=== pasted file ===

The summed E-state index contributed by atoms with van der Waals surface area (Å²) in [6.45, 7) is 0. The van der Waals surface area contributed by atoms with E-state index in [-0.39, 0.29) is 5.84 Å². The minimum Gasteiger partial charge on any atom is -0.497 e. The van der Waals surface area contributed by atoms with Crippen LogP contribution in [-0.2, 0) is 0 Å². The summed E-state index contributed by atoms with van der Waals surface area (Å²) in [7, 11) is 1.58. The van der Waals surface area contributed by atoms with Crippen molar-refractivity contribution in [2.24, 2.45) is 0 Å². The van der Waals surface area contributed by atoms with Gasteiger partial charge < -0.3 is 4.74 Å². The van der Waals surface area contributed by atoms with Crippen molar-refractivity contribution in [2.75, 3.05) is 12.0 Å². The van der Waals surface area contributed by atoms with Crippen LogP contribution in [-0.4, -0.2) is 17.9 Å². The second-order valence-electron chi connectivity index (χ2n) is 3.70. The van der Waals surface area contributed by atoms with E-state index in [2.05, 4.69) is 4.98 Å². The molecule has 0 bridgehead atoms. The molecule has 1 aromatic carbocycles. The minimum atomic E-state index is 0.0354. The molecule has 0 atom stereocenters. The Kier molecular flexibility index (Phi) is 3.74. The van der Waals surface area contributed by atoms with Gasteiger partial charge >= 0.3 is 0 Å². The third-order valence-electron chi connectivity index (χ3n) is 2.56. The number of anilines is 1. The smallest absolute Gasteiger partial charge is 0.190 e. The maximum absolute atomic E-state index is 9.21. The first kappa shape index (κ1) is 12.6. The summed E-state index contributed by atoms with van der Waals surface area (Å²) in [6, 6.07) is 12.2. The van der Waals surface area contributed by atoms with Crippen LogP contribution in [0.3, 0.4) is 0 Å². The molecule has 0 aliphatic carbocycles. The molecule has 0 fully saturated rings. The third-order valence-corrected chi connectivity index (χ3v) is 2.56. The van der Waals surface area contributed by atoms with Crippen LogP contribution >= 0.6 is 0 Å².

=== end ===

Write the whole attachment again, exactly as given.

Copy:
The summed E-state index contributed by atoms with van der Waals surface area (Å²) in [6.45, 7) is 0. The van der Waals surface area contributed by atoms with E-state index in [-0.39, 0.29) is 5.84 Å². The minimum Gasteiger partial charge on any atom is -0.497 e. The van der Waals surface area contributed by atoms with Crippen LogP contribution in [-0.2, 0) is 0 Å². The summed E-state index contributed by atoms with van der Waals surface area (Å²) in [7, 11) is 1.58. The van der Waals surface area contributed by atoms with Crippen molar-refractivity contribution in [2.24, 2.45) is 0 Å². The van der Waals surface area contributed by atoms with Gasteiger partial charge < -0.3 is 4.74 Å². The van der Waals surface area contributed by atoms with Crippen molar-refractivity contribution in [2.75, 3.05) is 12.0 Å². The van der Waals surface area contributed by atoms with Crippen LogP contribution in [-0.4, -0.2) is 17.9 Å². The second-order valence-electron chi connectivity index (χ2n) is 3.70. The van der Waals surface area contributed by atoms with E-state index in [2.05, 4.69) is 4.98 Å². The molecule has 0 bridgehead atoms. The molecule has 1 aromatic carbocycles. The minimum atomic E-state index is 0.0354. The molecule has 0 atom stereocenters. The Kier molecular flexibility index (Phi) is 3.74. The van der Waals surface area contributed by atoms with Gasteiger partial charge >= 0.3 is 0 Å². The third-order valence-electron chi connectivity index (χ3n) is 2.56. The number of anilines is 1. The smallest absolute Gasteiger partial charge is 0.190 e. The maximum absolute atomic E-state index is 9.21. The first kappa shape index (κ1) is 12.6. The summed E-state index contributed by atoms with van der Waals surface area (Å²) in [6, 6.07) is 12.2. The van der Waals surface area contributed by atoms with Crippen LogP contribution in [0.3, 0.4) is 0 Å². The molecule has 0 aliphatic carbocycles. The molecule has 0 fully saturated rings. The third-order valence-corrected chi connectivity index (χ3v) is 2.56. The van der Waals surface area contributed by atoms with Crippen LogP contribution >= 0.6 is 0 Å².